A Visionary Farmer Sees Greenhouses Everywhere, From Rivers To Rooftops To Skyscrapers

Ted Caplow, the founder of New York’s popular Science Barge, is also working on creating “vertically integrated greenhouses”–essentially buildings with farms that run up their walls. That’s just the latest in a career spent finding new ways for our cities to grow.

Ted Caplow is a pro at finding opportunity in unlikely places. Where one person might see an over-crowded school, he sees a big flat roof with endless possibilities. Or where another might see one of the most polluted rivers in the country, he figures, “Why not build a floating greenhouse on it?”


That kind of thinking drives NY Sun Works, a non-profit founded by Caplow in 2003 to promote sustainability education, particularly in urban schools. The bulk of the organization’s work involves building hydroponic greenhouses in classrooms, on rooftops and, most famously, right on the Hudson River (the so-called Science Barge now has a permanent home on the Yonkers waterfront). The idea behind the greenhouses is to introduce students to sustainable agriculture practices at a young age. Meanwhile, the schools are more than happy to welcome the additional science resources amid ever-shrinking budgets.

“Our country is waking up to the fact that we have a huge unmet need for science education and we’re slipping behind our peer nations,” says Caplow, who himself learned the importance of protecting the environment at a very young age, albeit far away from a classroom. “When I was 8 years old, I went snorkeling on a coral reef in Jamaica and was bowled over by the explosion of colors and shapes. When I went back to that reef five years later, it was all gone, and that really puzzled me for a while. I couldn’t believe that a natural treasure like that could disappear so rapidly.”

Over the years, Caplow developed what he calls a “green heart” which, combined with his keen enterprising mind, makes him the perfect model for today’s environmental innovator. He can hang with the activists (his freshman biology class was taught by the famed conservationist E.O. Wilson), but he also understands the market forces that drive the green-tech sector. “I find the ballyhooed conflict between the environment and the economy pretty artificial at times. There is tremendous profit to be made in green technology and environmental innovation. Because at heart, most green tech is about greater efficiency, which is also the key to greater profits in most businesses.”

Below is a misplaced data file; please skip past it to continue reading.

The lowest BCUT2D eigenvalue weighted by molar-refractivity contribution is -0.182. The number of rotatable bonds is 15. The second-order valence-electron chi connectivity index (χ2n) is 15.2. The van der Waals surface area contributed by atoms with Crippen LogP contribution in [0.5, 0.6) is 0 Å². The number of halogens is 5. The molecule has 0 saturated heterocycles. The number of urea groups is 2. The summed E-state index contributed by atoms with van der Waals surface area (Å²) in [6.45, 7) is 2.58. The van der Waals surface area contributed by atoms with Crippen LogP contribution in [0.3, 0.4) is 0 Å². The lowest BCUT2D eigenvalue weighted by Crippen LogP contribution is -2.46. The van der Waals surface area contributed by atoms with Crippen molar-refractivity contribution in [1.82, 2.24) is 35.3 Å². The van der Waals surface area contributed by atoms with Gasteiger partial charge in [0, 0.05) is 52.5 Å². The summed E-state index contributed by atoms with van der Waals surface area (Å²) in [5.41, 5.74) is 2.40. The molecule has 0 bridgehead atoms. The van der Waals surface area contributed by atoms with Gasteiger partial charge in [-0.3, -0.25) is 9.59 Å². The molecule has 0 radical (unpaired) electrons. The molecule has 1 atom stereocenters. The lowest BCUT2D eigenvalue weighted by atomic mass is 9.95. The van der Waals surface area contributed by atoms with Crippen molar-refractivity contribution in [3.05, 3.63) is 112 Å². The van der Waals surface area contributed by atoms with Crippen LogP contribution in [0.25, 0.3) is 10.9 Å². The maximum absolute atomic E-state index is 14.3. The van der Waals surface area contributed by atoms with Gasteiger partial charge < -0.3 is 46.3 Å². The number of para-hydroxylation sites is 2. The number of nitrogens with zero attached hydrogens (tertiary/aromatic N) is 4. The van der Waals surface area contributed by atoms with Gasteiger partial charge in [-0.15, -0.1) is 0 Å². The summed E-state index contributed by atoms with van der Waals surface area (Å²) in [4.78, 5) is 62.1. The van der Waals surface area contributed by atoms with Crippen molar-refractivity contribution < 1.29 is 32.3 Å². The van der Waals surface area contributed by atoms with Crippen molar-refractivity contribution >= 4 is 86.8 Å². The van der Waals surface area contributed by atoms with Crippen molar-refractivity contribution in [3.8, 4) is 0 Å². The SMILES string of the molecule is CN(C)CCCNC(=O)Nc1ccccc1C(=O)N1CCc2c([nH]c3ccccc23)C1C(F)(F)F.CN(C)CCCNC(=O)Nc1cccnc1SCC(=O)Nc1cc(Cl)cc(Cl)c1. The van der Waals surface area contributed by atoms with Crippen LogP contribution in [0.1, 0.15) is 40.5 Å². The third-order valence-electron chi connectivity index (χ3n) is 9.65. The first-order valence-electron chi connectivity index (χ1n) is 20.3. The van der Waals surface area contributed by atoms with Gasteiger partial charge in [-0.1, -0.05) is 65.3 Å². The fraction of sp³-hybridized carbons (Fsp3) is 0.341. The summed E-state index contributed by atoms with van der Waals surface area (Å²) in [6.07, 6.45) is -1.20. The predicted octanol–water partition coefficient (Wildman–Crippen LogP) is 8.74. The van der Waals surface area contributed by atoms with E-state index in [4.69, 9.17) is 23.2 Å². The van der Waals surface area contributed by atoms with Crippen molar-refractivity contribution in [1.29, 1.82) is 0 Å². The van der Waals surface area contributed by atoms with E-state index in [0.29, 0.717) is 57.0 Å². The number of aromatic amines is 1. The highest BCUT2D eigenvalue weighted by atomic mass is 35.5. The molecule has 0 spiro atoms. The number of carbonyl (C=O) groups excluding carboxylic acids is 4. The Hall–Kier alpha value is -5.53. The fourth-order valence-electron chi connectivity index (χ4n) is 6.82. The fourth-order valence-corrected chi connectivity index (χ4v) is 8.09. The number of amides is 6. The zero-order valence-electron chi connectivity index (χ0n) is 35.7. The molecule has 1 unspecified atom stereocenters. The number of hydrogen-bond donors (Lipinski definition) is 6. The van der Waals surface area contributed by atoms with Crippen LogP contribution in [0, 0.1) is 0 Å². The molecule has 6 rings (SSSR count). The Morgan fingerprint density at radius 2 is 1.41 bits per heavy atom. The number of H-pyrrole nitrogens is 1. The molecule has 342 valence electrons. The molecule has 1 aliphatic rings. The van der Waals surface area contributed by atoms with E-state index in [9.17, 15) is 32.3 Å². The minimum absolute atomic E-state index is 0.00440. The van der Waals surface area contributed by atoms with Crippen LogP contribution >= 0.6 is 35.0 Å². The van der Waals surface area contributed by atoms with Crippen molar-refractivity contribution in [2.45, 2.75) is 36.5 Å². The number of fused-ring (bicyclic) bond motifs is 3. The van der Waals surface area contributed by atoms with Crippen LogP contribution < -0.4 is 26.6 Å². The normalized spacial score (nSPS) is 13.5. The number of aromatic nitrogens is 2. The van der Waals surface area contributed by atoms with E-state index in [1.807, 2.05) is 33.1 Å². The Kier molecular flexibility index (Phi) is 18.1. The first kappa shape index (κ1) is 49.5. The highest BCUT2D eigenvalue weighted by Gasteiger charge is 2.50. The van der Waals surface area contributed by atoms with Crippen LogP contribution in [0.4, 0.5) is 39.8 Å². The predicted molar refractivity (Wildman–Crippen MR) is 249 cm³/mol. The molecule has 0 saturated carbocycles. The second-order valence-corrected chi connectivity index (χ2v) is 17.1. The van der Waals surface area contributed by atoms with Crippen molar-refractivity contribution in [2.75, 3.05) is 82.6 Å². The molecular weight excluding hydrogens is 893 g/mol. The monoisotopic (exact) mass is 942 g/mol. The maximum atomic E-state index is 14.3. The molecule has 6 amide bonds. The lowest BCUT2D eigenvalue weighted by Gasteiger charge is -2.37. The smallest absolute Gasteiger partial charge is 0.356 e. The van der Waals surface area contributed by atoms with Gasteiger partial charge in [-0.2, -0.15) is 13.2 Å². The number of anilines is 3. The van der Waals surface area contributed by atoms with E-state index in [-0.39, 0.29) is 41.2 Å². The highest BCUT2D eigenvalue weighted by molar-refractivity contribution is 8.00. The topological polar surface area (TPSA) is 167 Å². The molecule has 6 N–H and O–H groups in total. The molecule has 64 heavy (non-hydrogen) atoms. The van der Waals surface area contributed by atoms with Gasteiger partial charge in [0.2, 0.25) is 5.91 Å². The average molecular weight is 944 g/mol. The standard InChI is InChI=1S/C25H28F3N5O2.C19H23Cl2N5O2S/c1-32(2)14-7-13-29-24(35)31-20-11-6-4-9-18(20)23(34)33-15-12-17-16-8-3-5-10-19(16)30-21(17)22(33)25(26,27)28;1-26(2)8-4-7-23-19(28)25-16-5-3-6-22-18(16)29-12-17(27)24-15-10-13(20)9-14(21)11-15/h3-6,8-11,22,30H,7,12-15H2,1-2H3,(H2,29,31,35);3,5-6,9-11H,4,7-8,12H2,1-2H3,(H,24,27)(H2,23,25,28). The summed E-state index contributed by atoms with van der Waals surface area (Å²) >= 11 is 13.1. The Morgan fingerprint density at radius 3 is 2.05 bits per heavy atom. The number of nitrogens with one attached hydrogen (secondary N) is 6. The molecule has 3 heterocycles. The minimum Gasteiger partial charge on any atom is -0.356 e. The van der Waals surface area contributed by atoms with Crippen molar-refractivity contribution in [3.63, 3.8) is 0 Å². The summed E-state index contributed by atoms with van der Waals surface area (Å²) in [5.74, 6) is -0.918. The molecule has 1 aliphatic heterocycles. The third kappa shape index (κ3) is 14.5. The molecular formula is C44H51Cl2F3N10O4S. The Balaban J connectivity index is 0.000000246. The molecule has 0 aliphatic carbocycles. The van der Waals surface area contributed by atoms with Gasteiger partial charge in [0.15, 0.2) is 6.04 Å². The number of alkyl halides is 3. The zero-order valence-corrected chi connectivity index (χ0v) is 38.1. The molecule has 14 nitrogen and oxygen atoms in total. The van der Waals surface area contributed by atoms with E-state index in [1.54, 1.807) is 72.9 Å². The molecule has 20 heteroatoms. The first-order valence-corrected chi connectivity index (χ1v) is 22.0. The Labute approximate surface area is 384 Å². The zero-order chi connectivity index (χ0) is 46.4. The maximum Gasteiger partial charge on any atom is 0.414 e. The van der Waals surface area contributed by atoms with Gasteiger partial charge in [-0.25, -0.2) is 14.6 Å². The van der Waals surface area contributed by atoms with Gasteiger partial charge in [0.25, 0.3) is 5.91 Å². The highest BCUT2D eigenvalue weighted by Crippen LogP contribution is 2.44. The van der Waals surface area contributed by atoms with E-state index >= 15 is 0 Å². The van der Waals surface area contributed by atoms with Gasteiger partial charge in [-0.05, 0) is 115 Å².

That emphasis on immediate and tangible efficiency benefits extends to Caplow’s work as chairman of BrightFarms, the commercial arm of his earth-saving operation. BrightFarms builds hydroponic greenhouses at or near supermarkets, allowing big vendors to sell a variety of fruits and vegetables without having to ship them halfway across the country. And if greenhouses on land and sea aren’t enough, Caplow is also working on implementing vertically integrated greenhouse technology allowing for skyscraper-like hydroponic systems rising up to 100 feet in the air, while keeping all the farming activity at the ground level. “Our primary emphasis is building physical systems first, then building programs around them. I have a Field of Dreams mentality: ‘Build it, and they will come.'”

The inside of the skyscraper-cum-hydroponic farm. Rendering by Kiss + Cathcart, Architects.

But sometimes being an activist, an entrepreneur, and an engineer still isn’t enough, as Caplow discovered when working to make his Science Barge a reality. “Even though we found many friends and supporters in New York City’s power structure, we were doing something that hadn’t been done before. For the Science Barge project, we had to convince the Parks department, the Hudson River Park Trust, City Hall, the borough president, three community boards, the Department of Environmental Conservation, the U.S. Army Corps of Engineers, and the U.S. Coast Guard that the barge would be safe and beneficial for kids.” Lucky for the thousands of young people who ended up visiting the barge, Caplow is as effective at evangelizing as he is at engineering.

Like overcrowded schools and polluted rivers, Caplow views impending constraints on natural resources as an opportunity rather than a crisis. And with his model of innovating today, while educating the innovators of tomorrow, Caplow is more than up to the task. “It’s an exciting challenge and an exciting time to be alive.”